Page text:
Chris Iggo – investment director of AXA Investment Managers – is clear that “a US debt default would be a huge shock to the global financial system, which would probably cause increased volatility, a weakening of the dollar, the evaporation of liquidity in the money market and a stock market crash.” Not surprisingly, what’s at stake is the confidence that investors have in the US government. A default – however small or symbolic – could damage that confidence “for a long time.” For Iggo, the “repercussions would be global – both for bond yields and for the US dollar.”

As Dennis Shen – director of public sector and sovereign ratings at Scope Ratings – recalls, “the technical default of 1979 debunked the idea that debt ceiling problems are always resolved on time.” If there is no agreement by the beginning of June – and given the foreseeable volatility of the market and the deterioration of growth prospects – the Fed could be forced to cut interest rates to stimulate borrowing and investment, as contemplated by AXA.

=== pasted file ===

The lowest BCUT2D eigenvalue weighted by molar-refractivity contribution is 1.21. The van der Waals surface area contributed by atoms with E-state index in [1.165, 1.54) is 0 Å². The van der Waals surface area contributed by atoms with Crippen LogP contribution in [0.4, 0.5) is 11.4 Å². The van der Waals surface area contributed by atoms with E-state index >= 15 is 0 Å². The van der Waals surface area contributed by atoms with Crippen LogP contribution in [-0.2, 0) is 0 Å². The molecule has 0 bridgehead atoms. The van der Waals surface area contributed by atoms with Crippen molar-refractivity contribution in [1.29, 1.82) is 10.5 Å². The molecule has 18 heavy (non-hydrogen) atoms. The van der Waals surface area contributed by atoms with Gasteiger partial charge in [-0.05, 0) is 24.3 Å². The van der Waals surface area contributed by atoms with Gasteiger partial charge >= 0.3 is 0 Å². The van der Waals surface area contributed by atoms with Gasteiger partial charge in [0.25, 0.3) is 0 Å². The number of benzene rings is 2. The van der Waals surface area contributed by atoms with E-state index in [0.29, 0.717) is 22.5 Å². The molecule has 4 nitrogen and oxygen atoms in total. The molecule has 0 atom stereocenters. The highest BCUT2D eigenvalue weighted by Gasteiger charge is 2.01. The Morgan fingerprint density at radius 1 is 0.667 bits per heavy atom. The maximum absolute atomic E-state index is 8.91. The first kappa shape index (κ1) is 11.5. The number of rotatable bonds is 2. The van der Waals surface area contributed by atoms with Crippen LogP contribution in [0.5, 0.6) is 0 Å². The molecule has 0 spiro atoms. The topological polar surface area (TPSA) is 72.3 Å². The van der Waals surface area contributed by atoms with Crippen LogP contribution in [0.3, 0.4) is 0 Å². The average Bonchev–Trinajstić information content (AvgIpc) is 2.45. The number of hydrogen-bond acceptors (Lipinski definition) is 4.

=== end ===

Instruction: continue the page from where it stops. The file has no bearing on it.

What will be the market reaction to an agreement? And what investment opportunities would such a scenario present?

For Brown, investors who are willing to trust that the US Congress will succeed in raising the debt ceiling in time can either hold onto their Treasury bills, or consider selling them now – while prices are high – and reinvest in bills that will mature sooner, so they can be repaid their principal faster.

“The key to [this investment strategy] will be getting the timing right, when concerns about the debt ceiling reach a fever pitch. We haven’t reached that stage yet, but it shouldn’t be far off,” he says.

Upon an agreement being reached, the US Treasury would trigger the issuance of bills, which will help the institution restock its coffers. Bank of America warns that the subsequent decline in the profitability of T-bills will direct investors to other assets, as they seek higher yields.